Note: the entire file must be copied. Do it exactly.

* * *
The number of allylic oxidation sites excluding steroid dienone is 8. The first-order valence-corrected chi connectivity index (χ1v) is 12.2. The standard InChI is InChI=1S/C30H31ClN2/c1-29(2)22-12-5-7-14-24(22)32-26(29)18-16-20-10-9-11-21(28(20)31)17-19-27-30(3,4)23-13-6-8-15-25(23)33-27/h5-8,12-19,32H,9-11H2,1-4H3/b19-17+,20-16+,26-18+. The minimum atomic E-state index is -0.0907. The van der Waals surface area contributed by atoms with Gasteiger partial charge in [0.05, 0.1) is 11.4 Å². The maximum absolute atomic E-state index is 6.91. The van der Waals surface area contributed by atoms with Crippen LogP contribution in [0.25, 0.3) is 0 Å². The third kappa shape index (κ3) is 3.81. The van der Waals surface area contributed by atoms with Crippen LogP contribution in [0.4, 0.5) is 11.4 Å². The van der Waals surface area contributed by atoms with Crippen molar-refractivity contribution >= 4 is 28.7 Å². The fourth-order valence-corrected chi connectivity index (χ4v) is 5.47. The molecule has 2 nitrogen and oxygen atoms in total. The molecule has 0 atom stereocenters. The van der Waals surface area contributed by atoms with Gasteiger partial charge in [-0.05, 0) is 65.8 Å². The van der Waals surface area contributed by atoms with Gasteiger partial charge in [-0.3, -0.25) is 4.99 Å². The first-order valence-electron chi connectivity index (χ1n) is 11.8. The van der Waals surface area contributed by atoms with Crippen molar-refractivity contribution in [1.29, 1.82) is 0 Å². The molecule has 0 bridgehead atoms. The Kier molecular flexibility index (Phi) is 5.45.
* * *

The number of allylic oxidation sites excluding steroid dienone is 8. The first-order valence-corrected chi connectivity index (χ1v) is 12.2. The standard InChI is InChI=1S/C30H31ClN2/c1-29(2)22-12-5-7-14-24(22)32-26(29)18-16-20-10-9-11-21(28(20)31)17-19-27-30(3,4)23-13-6-8-15-25(23)33-27/h5-8,12-19,32H,9-11H2,1-4H3/b19-17+,20-16+,26-18+. The minimum atomic E-state index is -0.0907. The van der Waals surface area contributed by atoms with Gasteiger partial charge in [0.05, 0.1) is 11.4 Å². The maximum absolute atomic E-state index is 6.91. The van der Waals surface area contributed by atoms with Crippen LogP contribution in [0.25, 0.3) is 0 Å². The third kappa shape index (κ3) is 3.81. The van der Waals surface area contributed by atoms with Crippen LogP contribution in [0.4, 0.5) is 11.4 Å². The van der Waals surface area contributed by atoms with Crippen molar-refractivity contribution >= 4 is 28.7 Å². The fourth-order valence-corrected chi connectivity index (χ4v) is 5.47. The molecule has 2 nitrogen and oxygen atoms in total. The molecule has 0 atom stereocenters. The van der Waals surface area contributed by atoms with Gasteiger partial charge in [-0.05, 0) is 65.8 Å². The van der Waals surface area contributed by atoms with Gasteiger partial charge in [-0.3, -0.25) is 4.99 Å². The first-order valence-electron chi connectivity index (χ1n) is 11.8. The van der Waals surface area contributed by atoms with Crippen molar-refractivity contribution in [1.29, 1.82) is 0 Å². The molecule has 0 bridgehead atoms. The Kier molecular flexibility index (Phi) is 5.45.